More important than the fact that I get caffeine into my bloodstream each morning is the fact that I do it in one of 2-3 local cafes each day. I find getting out of the house (I usually walk to them so get a 10 minute walk in too) helps me to snap myself out of ‘home mode’ and into ‘working/blogging mode’. I also find that blogging in public is stimulating too – sitting in the middle of a cafe is noisy and some might find it distracting but for me I find it actually helps me generate ideas and takes me into a slightly more social space than sitting alone at home in my front room.

3. Planning

I’m a fairly impulsive guy and like to go with inspiration when it hits – but I also find it helpful to spend time thinking ahead and planning posts in advance so that I have some places to start when I have a tough day where inspiration is not coming. On my laptop’s desktop I have a number of text files which are full of topic ideas, titles of posts and even half written ideas that I pull out when I’m stuck for ideas.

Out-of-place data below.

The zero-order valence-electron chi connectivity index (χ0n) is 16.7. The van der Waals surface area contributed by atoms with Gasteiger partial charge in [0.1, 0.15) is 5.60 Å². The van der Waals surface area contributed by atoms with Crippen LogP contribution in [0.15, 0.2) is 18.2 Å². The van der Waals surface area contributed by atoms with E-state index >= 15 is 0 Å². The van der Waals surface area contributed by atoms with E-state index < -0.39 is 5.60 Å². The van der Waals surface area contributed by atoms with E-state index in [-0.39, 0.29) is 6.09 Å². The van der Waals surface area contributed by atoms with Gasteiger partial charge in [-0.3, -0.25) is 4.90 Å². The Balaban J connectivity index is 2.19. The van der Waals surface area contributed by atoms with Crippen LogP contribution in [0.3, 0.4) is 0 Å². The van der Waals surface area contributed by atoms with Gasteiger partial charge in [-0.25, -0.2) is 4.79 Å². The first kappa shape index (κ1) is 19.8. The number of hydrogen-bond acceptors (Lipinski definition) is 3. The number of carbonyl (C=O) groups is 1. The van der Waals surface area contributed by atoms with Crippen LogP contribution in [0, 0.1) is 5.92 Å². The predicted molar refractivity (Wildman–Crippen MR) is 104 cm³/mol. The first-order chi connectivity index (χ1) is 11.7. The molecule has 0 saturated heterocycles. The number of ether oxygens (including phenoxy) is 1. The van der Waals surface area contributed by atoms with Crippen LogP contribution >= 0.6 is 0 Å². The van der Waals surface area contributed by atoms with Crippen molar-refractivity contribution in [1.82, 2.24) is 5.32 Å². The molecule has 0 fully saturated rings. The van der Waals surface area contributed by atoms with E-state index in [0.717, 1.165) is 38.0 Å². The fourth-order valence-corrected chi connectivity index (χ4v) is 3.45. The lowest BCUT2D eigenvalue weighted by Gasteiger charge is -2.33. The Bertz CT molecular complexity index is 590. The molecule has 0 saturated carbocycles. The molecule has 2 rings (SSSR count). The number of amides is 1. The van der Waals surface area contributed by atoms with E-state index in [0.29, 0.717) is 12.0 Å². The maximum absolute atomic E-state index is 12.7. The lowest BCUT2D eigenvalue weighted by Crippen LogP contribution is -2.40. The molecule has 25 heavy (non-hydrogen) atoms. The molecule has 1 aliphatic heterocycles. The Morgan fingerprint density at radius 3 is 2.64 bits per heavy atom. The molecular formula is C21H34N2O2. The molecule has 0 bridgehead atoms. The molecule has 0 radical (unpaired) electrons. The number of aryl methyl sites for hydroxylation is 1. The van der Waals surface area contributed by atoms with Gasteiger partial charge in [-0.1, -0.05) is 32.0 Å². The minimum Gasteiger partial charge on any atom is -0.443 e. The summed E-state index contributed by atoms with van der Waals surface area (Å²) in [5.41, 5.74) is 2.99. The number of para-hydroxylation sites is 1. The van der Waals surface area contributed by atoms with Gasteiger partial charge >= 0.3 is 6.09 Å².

4. Series of Posts

Similarly I like to have a series of posts on the go at any time so that I can always write a post that adds to something I’ve written previously. For example I’m currently working on a series of posts on Principles of Successful Blogging which I add to 1-2 times a week and will keep running over a number of months.

5. Twitter

This post is an illustration of the power of having a network of people to help you generate ideas. I didn’t ask for ideas for posts but out of a conversation I was having on Twitter someone made a suggestion that helped generate an idea for a post. While Twitter can be a distraction – it can also be an idea goldmine if you use it well.